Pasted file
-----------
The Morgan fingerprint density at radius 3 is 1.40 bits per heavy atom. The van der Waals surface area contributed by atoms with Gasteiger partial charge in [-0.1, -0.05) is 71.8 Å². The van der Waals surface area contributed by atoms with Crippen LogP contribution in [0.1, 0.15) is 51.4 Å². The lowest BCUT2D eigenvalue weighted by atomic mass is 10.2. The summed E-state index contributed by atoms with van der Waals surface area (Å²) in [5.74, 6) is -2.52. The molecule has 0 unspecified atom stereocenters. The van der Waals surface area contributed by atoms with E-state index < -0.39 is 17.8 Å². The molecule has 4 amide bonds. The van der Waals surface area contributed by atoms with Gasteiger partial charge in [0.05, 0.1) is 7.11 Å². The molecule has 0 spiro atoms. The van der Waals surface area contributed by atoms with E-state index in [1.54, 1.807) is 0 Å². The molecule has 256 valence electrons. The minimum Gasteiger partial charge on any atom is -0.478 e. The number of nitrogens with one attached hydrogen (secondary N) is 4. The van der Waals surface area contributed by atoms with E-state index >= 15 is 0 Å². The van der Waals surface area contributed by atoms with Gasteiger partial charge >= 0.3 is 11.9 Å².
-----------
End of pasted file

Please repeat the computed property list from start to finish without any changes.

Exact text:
The Morgan fingerprint density at radius 3 is 1.40 bits per heavy atom. The van der Waals surface area contributed by atoms with Gasteiger partial charge in [-0.1, -0.05) is 71.8 Å². The van der Waals surface area contributed by atoms with Crippen LogP contribution in [0.1, 0.15) is 51.4 Å². The lowest BCUT2D eigenvalue weighted by atomic mass is 10.2. The summed E-state index contributed by atoms with van der Waals surface area (Å²) in [5.74, 6) is -2.52. The molecule has 0 unspecified atom stereocenters. The van der Waals surface area contributed by atoms with E-state index < -0.39 is 17.8 Å². The molecule has 4 amide bonds. The van der Waals surface area contributed by atoms with Gasteiger partial charge in [0.05, 0.1) is 7.11 Å². The molecule has 0 spiro atoms. The van der Waals surface area contributed by atoms with E-state index in [1.54, 1.807) is 0 Å². The molecule has 256 valence electrons. The minimum Gasteiger partial charge on any atom is -0.478 e. The number of nitrogens with one attached hydrogen (secondary N) is 4. The van der Waals surface area contributed by atoms with E-state index >= 15 is 0 Å². The van der Waals surface area contributed by atoms with Gasteiger partial charge >= 0.3 is 11.9 Å².